Can Jewish Labour members be reassured?

LAAS spokesman article

Evidence of action by Labour is needed

LAAS spokesman Euan Philipps wrote about Labour antisemitism for the Jewish Chronicle.

NEC Contenders Are Failing to Tell the Whole Truth on Labour Antisemitism Figures

Describing the Labour Party as “safe to come home to” to British Jews is misleading: until the party is clear and transparent about its policy toward tackling antisemitism it will fail to convince that attitudes have significantly changed.

August is a difficult month for politics watchers: the doldrums of the summer recess are pretty dull with only various internal elections to offer distraction. While the Lib Dems have brought their interminable leadership election to a close, the Labour Party is in the middle of another election for NEC members. The war between moderate Labour and hard left Labour for the support of the soft left majority is being fought out on social media and in virtual CLP meetings, to the interest of almost no-one, and in the shadow of the EHRC report into institutional racism in the party - which is due to drop at any point in the next few weeks.

One development that was eye-catching last week was the separate but similar claims made by two moderate candidates, Alice Perry and Gurinder Singh-Josan, that the Labour Party’s complaints process have been radically improved in recent months. Mr Singh-Josan began by boldly asserting in an open letter to Jews who left the party under Corbyn [] that “It is safe to come home”, while Ms Perry described in an article on LabourList [] how Labour’s disciplinary panels are now “constructive, fair and non-factional”.

All good one might suppose? Well, one could say maybe partly good - but mostly no.

Clearing the backlog of antisemitism cases for Labour is an important commitment, given the huge numbers of reports submitted (LAAS members have themselves sent in hundreds since 2016). It is also undoubtedly positive that disciplinary panels are meeting more frequently – after all, there are a lot of cases of antisemitism to process (according to Mr Singh-Josan some 180 cases specifically related to antisemitism have appeared in front of the panels since April). But that’s about as far as it goes for the positives.

What happened to zero tolerance?

But what is most important is what we aren’t being told: how many of these cases are leading to expulsions. The key measure of how seriously anti-Jewish racism is now being taken within Labour is the adoption of a zero-tolerance approach. Without proof that the leadership is putting its money where its mouth is, there is no way of reassuring Jewish members that they can begin attending local party meetings with any degree of confidence and security. Will racist, abusive members still be in place? Will their views continue to be tolerated, even encouraged? And if racist views are voiced, will they be dealt with? Big-name Labour players like suspended NEC member Pete Willsman [] and RMT Assistant General Secretary Steve Hedley []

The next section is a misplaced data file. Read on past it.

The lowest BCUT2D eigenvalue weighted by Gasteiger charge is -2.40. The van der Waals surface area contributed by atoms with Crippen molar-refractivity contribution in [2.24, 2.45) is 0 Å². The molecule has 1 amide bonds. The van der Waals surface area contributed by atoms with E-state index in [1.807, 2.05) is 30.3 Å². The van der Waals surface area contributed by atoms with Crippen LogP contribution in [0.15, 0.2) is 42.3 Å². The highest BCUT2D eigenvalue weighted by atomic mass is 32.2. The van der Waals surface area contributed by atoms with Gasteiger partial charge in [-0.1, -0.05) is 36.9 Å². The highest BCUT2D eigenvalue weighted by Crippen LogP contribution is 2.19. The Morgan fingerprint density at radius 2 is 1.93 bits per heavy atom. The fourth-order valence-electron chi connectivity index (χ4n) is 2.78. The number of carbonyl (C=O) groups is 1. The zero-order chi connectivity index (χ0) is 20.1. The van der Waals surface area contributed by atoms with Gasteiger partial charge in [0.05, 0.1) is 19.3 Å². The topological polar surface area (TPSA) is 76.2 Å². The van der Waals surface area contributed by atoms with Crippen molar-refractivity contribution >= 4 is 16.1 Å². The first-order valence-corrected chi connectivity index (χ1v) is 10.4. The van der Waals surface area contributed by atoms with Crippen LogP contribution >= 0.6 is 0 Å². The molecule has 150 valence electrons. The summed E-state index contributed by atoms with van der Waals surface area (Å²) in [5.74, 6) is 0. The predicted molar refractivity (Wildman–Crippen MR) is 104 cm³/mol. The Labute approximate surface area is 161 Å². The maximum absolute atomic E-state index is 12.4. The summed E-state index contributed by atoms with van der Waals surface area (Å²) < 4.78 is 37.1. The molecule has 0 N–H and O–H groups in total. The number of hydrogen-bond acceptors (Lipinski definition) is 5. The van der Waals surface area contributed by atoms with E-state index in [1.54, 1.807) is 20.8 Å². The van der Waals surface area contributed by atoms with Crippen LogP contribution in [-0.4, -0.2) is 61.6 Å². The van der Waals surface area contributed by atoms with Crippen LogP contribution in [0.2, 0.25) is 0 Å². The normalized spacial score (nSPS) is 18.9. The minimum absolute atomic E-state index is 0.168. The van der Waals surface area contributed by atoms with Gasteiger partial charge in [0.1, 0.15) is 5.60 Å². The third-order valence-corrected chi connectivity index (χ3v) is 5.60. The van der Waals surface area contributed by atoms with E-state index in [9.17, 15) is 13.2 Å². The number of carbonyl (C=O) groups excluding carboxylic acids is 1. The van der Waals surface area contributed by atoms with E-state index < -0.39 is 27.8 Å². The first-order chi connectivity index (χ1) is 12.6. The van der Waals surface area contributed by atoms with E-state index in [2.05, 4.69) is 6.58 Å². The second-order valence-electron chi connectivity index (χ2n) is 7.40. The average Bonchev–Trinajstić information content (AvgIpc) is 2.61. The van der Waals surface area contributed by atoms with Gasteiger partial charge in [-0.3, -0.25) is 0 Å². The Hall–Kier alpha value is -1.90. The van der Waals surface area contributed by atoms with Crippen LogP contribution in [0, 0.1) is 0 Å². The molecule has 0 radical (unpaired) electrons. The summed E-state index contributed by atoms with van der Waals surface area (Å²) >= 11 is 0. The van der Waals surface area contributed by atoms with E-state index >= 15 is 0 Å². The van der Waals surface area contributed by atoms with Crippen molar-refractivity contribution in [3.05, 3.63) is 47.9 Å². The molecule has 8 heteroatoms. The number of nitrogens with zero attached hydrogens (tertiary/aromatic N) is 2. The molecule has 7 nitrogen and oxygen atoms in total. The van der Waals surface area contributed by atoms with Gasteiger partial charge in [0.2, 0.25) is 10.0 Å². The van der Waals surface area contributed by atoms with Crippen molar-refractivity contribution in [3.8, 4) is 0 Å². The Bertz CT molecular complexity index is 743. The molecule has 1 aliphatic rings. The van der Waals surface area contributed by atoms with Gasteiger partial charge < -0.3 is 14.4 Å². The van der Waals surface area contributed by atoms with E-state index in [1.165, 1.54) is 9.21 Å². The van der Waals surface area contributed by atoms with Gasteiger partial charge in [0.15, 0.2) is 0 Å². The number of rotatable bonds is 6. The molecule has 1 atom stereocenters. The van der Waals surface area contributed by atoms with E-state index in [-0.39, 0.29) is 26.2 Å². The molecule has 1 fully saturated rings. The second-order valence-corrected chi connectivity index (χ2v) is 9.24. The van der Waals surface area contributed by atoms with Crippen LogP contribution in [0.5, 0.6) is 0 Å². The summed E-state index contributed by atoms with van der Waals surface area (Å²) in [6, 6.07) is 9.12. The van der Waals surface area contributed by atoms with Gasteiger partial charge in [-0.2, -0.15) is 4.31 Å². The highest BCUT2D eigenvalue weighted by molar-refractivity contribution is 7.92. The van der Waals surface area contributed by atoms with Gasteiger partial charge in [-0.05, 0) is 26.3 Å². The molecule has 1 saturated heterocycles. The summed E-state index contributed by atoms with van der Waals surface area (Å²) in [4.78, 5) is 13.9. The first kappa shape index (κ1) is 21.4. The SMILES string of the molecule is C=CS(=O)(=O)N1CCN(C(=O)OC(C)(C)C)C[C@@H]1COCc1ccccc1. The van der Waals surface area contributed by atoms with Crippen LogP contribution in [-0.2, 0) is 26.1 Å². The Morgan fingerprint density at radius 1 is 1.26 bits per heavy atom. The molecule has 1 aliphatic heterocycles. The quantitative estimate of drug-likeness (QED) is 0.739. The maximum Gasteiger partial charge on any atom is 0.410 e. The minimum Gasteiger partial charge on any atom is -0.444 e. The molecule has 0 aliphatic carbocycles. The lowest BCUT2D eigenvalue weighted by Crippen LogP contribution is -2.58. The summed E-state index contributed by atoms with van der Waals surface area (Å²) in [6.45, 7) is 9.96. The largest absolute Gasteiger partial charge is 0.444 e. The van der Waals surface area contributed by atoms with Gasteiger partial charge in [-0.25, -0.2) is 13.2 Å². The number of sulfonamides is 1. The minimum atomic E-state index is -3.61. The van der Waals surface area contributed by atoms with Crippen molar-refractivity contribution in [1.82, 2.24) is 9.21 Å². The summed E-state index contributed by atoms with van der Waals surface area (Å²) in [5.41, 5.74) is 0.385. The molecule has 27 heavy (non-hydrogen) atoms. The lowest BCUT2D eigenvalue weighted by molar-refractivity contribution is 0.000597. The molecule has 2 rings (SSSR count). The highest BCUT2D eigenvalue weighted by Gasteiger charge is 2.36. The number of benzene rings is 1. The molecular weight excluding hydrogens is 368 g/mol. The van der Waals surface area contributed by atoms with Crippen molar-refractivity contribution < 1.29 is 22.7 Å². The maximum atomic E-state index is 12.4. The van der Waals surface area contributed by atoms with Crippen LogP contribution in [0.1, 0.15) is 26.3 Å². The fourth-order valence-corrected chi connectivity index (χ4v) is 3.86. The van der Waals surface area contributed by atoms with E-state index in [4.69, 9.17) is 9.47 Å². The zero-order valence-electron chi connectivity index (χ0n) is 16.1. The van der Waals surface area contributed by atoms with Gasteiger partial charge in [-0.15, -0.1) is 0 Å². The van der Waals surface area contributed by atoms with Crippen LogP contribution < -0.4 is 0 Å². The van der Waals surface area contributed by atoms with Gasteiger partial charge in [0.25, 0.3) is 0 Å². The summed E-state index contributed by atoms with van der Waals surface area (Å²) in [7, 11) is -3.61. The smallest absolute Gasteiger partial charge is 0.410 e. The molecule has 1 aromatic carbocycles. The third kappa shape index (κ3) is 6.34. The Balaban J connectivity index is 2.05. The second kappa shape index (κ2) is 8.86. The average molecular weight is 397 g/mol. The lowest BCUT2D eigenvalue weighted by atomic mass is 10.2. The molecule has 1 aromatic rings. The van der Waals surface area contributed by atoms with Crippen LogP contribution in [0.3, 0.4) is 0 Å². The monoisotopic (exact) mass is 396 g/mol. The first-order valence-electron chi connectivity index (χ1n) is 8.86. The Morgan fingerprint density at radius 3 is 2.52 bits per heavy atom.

are still apparently party members, despite widespread coverage of their alleged views. The leadership’s failure to expel them suggests that it is still equivocating over taking the kind of clear, strong action needed.

What we are actually hearing are the same messages trotted out by former Labour General Secretary Jennie Formby, who in February 2019 sought to reassure observers that Labour was getting to grips with its antisemitism crisis by publishing a series of statistics [] - including claims that panels were meeting more frequently, and more cases were being seen. Alice Perry’s note that there are a now “a broader range of sanctions for people shown to be guilty of various offences” should also raise a note of alarm. For those of us who watched repeat offenders get sent on training courses and given reminders of good conduct again and again despite overwhelming evidence of seriously problematic behaviour, this reads like an organisation still far too cautious and timid to tackle the racists in its midst head-on.

Those of us who could not stand to see what was happening under Jeremy Corbyn took action by providing the mountain of evidence on which the EHRC decided to open its investigation (LAAS submitted a 15,000- page document in May 2019[]). We are now patiently waiting for the EHRC report to arrive. There is a wider expectation that its contents will provide the moderates in Labour the cover to deliver the radical and difficult reforms the organisation needs.

Platitudes are no substitute for real action – and after four years of Corbyn anything less than zero tolerance is inadequate.

However, that doesn’t mean the moderates can sit on their hands now, and nor should goodwill towards moderates excuse their apparent attempts to misrepresent the handling of the antisemitism crisis for campaigning advantage. While the shift in tone has been important, the culture change required to make antisemites feel as uncomfortable on the Left as Jews have been made to feel needs honesty and transparency. Trying to persuade those of us who were actively engaged over the last four years that the Labour Party has changed will certainly fail if, yet again, all we are offered is platitudes.

There are a number of steps that could be taken that do not need direction from the EHRC, including the publication of detailed statistics showing expulsion rates. What is needed is evidence of action, independently verified and comprehensive data, and the determination to process cases like that of Pete Willsman no matter how politically difficult. Until then, even moderates cannot be expected to be taken seriously on this most important of issues - however well-intentioned they might be.